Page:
hub to switch upgrade problem

Posted on 2011-10-11
Last Modified: 2012-07-11
I would like to update a location that is using an old 10MHz hub, but I am very perplexed.
When I replace the hub with a switch I encounter some connectivity problems. Some computers have faster connections as I would expect, but some computers can't connect at all.
Tried a Gigabit switch then a 10/100 switch, different brands, one new and one used. The used switch I took from a working environment where I knew all of its ports were in use and working.
The network cabling at this location is very old and is in a rough use environment. Some of it is Cat 3.
If I put the hub back into place then all computers connect ok.
Dell server running 2003, 8 client computers running Win 7 or XP, cable modem, Cisco RV220W router.
What could be going on here?
Question by:Bill Simpson
    LVL 16

    Accepted Solution

    It could be the autonegotiation on the links failing. On the ports that aren't working, try setting the links to 10Mb Full Duplex. If that doesn't work, try 10Mb half duplex.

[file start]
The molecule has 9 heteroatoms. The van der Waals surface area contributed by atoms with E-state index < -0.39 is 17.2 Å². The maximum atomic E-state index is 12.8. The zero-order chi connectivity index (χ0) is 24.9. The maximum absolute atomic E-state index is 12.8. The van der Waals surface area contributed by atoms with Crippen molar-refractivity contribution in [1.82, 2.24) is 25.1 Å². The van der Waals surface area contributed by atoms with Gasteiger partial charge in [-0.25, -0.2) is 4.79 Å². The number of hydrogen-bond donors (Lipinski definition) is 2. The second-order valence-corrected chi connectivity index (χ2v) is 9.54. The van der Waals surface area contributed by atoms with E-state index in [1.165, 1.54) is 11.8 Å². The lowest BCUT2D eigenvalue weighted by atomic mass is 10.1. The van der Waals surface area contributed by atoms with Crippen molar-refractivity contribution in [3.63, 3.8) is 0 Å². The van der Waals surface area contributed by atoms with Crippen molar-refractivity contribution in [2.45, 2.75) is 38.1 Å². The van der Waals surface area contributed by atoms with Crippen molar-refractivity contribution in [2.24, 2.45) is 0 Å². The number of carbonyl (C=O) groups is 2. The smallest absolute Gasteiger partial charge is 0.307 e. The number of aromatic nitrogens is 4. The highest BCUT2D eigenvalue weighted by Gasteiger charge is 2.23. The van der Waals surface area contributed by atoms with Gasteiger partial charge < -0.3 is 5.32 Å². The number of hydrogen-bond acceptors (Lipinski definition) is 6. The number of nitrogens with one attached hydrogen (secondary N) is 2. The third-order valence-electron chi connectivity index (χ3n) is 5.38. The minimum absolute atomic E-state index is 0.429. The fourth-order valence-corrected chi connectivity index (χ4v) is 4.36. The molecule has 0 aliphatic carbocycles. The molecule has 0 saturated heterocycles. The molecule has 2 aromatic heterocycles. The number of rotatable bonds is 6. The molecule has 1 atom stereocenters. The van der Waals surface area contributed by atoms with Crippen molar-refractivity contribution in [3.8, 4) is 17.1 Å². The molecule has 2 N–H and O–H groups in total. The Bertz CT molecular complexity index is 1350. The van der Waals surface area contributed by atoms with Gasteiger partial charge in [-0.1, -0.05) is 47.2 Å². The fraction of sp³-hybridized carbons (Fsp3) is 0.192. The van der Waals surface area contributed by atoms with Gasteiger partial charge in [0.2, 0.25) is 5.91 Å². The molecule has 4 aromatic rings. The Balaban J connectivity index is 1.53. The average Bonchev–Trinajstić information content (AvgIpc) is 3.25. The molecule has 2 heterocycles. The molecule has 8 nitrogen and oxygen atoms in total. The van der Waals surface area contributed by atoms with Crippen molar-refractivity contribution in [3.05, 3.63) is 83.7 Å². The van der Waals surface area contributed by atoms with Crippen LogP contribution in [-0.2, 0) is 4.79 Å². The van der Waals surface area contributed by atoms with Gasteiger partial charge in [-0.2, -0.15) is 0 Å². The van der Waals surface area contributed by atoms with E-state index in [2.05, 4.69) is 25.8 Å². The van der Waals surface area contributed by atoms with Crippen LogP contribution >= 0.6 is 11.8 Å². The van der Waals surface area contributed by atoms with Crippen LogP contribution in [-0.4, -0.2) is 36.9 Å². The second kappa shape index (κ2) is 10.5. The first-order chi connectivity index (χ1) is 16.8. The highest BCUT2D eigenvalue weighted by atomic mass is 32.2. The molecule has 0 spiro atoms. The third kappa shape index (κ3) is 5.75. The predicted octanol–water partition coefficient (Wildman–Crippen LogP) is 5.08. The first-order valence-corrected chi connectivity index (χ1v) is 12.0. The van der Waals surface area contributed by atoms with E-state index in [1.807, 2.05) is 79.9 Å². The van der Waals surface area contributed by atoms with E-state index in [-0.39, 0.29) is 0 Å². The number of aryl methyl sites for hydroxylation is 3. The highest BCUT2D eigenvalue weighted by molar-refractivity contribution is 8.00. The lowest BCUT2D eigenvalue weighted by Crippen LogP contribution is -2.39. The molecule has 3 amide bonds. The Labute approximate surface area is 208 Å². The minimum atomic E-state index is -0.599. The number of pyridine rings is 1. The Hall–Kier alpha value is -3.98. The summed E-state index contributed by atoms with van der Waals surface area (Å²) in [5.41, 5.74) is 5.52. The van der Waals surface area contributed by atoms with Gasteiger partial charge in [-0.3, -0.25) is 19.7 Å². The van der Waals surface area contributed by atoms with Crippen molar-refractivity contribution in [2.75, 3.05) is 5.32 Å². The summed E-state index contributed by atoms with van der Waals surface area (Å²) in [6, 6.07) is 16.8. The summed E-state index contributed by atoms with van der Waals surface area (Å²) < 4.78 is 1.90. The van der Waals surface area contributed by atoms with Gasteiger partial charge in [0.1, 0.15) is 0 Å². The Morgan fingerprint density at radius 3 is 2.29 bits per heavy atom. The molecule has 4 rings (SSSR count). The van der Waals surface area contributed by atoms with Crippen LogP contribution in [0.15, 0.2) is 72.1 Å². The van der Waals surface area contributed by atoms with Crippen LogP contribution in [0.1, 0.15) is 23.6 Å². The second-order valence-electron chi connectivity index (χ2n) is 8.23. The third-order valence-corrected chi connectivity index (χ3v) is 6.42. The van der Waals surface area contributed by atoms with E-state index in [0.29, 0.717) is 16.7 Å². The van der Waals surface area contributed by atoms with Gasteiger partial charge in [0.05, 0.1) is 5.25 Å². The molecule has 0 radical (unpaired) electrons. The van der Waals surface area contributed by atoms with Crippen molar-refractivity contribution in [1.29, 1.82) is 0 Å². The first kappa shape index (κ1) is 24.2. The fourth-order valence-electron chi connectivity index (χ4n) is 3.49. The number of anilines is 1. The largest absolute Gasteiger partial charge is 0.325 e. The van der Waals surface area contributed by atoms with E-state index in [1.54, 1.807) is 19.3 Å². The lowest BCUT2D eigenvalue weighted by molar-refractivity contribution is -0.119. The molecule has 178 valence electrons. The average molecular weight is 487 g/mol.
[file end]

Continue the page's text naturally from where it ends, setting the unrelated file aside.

I would suspect the cat3 cables causing the problem.
    LVL 1

    Assisted Solution

    Cat 3 or station wire, is an unshielded twisted pair (UTP) cable designed to reliably carry data up to 10 Mbit/s.

    Have you tried different cables to the workstations that wouldn't connect?

    Hook up your new switch.
    Plug a computer that connects 100/Mb to the switch port that a non-connecting computer is plugged to.
    If computer still connects, then it may be a cabling or NIC issue for the computer that won't connect.

    Pretty sure replacing cabling, possibly NIC's, should resolve your situation though.
    LVL 11

    Expert Comment

    Cat 3 will definitely be problematic for GBE, or even for Fast Ethernet/100.  To test if the cabling is the issue, try connecting your switch directly to problem computers with a known good CAT5/5e cable.  If your computer can detect and connect correctly with the port, you know the cabling is the issue.  

    If the cable isn't the issue, check if your switches are auto-sensing.  Also check if your computers have old Ethernet cards.  Some old devices just can't work with faster switches (esp. printers).
    LVL 35

    Expert Comment

    by:Ernie Beek
    Agreed, first get cat5/5e and I think most of your problems will disappear.

    Author Closing Comment

    by:Bill Simpson
    I had assumed that a switch would auto-sense down to whatever slower speed might be needed to make the connection. It appears that the existing lines required a slower speed then was possible for connection. Thanks for the help.

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